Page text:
Bringing an End to South Africa’s Captive Predator Industry: An Interview with the Blood Lions Team

South Africa’s captive lion industry is massive and exploitative, and mercilessly turns lions into profit in a number of ways.  Almost anyone can open a lion breeding farm, and there are no requirements in regards to animal husbandry or welfare knowledge. Borrowing from the tactics of the meat industry’s factory farms, lionesses are subjected to constant pregnancy, with their babies often taken away after mere days, and the animals are housed in small, overcrowded spaces. These captively-bred big cats are then monetized in various ways: hunters pay to kill them and bring their trophies back home; tourists pay for “lion experiences” where they pet, walk with, or take selfies with the lions; and now their bones are also ending up in China, where they are labelled as tiger bones and sold as a Chinese medicine ingredient.

The award-winning 2015 documentary Blood Lions offered an unflinching and thorough look at this industry. It remains one of the most informative overviews of this issue, and along with the larger Blood Lion campaign of which it is a part, it has significantly increased awareness of this cruel and secretive industry. In an interview with the Blood Lions team, we discussed the issue beyond the film.

Dylan Forest: This is a really powerful film, and was very well received when it was released in 2015. The Blood Lions campaign has gone on since then. What have you been working on regarding the captive lion issue since the film’s release? What has changed in the 4 years since then?

Blood Lions team: The Blood Lions campaign was launched to create global awareness around the captive predator breeding, canned hunting and lion bone trade industries, as well as related exploitative wildlife interactive tourism practices. The campaign is anchored by the Blood Lions® film, a strong and active digital media platform, and various specific campaigns with key international partners. The campaign encourages viewers of the film, visitors to Africa and followers on social media to make responsible choices about visiting or supporting wildlife interactive tourism facilities and activities. Through awareness and by reducing demand for exploitative products, the campaign aims to bring an end to the exploitation of captive-bred wild animals.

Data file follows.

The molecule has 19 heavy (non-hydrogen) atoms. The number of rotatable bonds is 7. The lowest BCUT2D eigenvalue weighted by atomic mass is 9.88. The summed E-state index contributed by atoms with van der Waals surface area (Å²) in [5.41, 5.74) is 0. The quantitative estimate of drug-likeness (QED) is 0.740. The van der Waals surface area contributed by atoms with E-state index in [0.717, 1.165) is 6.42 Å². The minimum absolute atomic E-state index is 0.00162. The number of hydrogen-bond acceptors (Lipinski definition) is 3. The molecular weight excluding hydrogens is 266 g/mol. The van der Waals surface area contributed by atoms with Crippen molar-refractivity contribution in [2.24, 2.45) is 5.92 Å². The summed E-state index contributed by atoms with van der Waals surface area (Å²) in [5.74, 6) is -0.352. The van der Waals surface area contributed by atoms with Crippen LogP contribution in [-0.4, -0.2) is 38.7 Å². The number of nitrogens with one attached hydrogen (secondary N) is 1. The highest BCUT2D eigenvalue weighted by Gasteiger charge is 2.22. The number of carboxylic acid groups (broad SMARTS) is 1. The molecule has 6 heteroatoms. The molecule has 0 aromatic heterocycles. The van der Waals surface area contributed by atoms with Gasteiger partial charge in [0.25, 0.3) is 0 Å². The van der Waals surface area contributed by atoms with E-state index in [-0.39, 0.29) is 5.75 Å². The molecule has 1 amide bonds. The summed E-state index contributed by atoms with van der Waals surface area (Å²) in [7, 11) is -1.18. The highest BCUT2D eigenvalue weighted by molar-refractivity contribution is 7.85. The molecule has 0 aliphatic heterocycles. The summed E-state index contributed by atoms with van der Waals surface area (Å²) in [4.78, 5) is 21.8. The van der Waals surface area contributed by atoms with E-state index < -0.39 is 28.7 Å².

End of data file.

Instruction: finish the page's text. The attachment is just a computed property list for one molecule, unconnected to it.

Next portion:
Blood Lions has worked extensively with tourism, conservation, welfare and legal groups and has made great strides in our efforts to raise global awareness around the captive lion breeding and ‘canned’ (captive) hunting industries, as well as associated tourism activities. The Blood Lions ‘Born to Live Wild’ Tourism Campaign and Pledge has been signed by over 170 tourism operators around the world, representing close to 3,000 member organisations, who all have aligned themselves with the Blood Lions goal.

The Blood Lions® film and campaign has received over 53.6 million South African rand worth of pro bono media coverage in 4 years (approximately 3.8 million United States dollars) and the Blood Lions Facebook page reached over 3.3 million people in 2018. In addition, it has been estimated that canned lion hunting has decreased by over 50% since the film was released in 2015, which is considered a great success.

For more information on these achievements, please visit the Blood Lions campaign milestones webpage.


Read More:

Dead Lion Walking: What Tourists Should Know About Canned Lion Hunts

Canned lion hunts are still big in South Africa and the perpetrators often hide under the conservationist umbrella.

There’s nothing like a movie to inspire the desire to travel. Despite the critics’ verdict, Disney’s new live action remake of “The Lion King” might do just that. With its awe-inducing computer-generated virtual reality landscapes — complete with thundering waterfalls, dramatic canyons, grassy savannah, and dusty plains — the movie will likely stir in many viewers the desire to go see Africa’s sangria, cantaloupe and aubergine-hued sunsets — not to mention those regal lions and other wildlife — for themselves.

The chance to visit or volunteer at wildlife sanctuaries in Africa so they can pet, bottle feed or walk with orphaned lion cubs is a tempting one for most animal lovers. But sadly, many well-intentioned visitors and volunteers are under the illusion that they are contributing to real conservation efforts, that they are hand-rearing cubs that will eventually be released into the wild.

But animal lovers should beware. According to the South Africa-based Blood Lions organization, in South Africa the vast majority of ostensibly orphaned baby lions in facilities posing as sanctuaries are actually torn from their mothers at birth and are being bred for the canned hunting industry, a perfectly legal and highly lucrative industry in South Africa.

So, what is canned hunting? It’s a long and sad story, and it begins from the moment the animal is born. Canned lions (it’s increasingly common with cheetahs as well) are animals that are bred and born in captivity on a lion ‘farm’. The cubs are removed from their mothers at two to three-weeks old, sometimes younger, and sold to so-called sanctuaries where tourists and volunteers can pet them. These facilities will claim that the cubs are orphans or were abandoned by their mothers and that the facility is contributing to conservation. When the cubs become too big for cuddling they are sold again, this time to another facility where tourists can ‘walk with lions’. Finally, the lions are sold to zoos or trophy hunters, who will shoot them at close range in a fenced enclosure, or in a ‘canned hunt’. The hunters proudly take the skins — and sometimes the head — home as trophies while the bones are sent to Asia for use in the Chinese traditional medicine trade.

Read More: